I am not a Tax Lawyer, Nor do I play Dan Evans on the internet.
I am not a Certified Public Accountant, Nor do I play Paul Thomas on the internet.
I am not an Enrolled Agent, Nor do I play Richard Macdonald on the internet.
DO NOT TAKE MY WORD FOR ANYTHING ON THIS PAGE.
Go look it up for yourself.
The reader should note that a definition is not a command to action, nor a duty imposed. It is simply a description of what the term, or the words of a term, mean. It may describe an outline of what is the general format of an equation, of which the values will be introduced by the WRITTEN words of law found elsewhere.
In the case of 26 USC section 63, we have been given the general format of an equation:
Taxable Income = Gross Income - Deductions Allowed
Or, showing the same equation in another form:
TI = GI - DA
which is no different than:
Z = X - YIf we don't know what DA or Y is, we can not calculate nor determine TI or Z. If we do not know what GI or X is, we can not calculate nor determine TI or Z.
Taxable income means gross income minus the deductions allowed.
This is a definition. This is NOT "The rules for determining taxable income". You will see the "The rules for determining taxable income" later in this chapter.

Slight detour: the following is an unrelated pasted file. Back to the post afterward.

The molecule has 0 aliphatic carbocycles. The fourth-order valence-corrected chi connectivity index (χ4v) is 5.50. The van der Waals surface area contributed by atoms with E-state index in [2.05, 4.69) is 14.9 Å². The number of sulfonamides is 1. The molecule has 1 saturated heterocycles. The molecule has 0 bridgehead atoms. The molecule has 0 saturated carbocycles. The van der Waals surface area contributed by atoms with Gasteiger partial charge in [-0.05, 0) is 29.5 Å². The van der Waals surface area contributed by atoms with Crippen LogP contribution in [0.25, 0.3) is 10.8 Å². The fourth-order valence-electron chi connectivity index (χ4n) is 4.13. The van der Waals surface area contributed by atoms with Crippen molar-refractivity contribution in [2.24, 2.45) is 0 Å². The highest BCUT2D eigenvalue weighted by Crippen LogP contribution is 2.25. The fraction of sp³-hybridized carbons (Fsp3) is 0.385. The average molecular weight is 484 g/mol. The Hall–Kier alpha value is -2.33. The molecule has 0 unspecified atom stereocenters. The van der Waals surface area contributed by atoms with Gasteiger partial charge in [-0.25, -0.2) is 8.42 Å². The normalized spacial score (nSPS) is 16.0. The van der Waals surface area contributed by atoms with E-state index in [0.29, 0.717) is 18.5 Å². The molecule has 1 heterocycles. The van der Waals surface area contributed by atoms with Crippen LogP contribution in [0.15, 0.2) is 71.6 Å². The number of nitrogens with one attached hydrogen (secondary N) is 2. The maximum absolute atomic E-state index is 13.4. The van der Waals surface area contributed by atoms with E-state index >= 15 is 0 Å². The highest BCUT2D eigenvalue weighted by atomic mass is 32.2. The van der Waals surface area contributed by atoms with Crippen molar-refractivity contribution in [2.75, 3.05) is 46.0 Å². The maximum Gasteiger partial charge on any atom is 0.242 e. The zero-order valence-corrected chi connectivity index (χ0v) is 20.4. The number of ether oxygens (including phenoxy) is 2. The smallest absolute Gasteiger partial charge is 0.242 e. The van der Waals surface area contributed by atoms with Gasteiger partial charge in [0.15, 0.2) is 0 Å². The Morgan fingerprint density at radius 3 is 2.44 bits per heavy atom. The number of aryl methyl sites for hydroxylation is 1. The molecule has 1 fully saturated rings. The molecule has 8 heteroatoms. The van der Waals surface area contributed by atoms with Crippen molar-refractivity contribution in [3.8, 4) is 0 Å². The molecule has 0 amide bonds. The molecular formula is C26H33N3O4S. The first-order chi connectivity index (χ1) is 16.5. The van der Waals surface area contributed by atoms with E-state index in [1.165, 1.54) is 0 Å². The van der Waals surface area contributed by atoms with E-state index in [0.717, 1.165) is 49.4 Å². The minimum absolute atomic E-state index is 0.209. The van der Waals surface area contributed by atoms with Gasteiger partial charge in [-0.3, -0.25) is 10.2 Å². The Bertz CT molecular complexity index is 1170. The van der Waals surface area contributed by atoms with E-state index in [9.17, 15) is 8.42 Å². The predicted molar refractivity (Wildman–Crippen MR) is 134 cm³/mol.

Taxable income means gross income minus the deductions allowed. This is no more specific than an algebra formula:
If one does not have gross income, then one can not have taxable income.
If one does not have taxable income, then one can not have an income tax imposed.
The question now shifts and becomes, Do I have gross income? In order to find out if I have gross income, I have to find out what gross income is. In order to find out what gross income is, I have to look at 26 USC section 61.
Whether married or unmarried, IRC section 63 does not differentiate between three internationally renown burger flippers.
IRC section 63 also does not differentiate between gross income from flipping burgers in Canada, China, or the United States.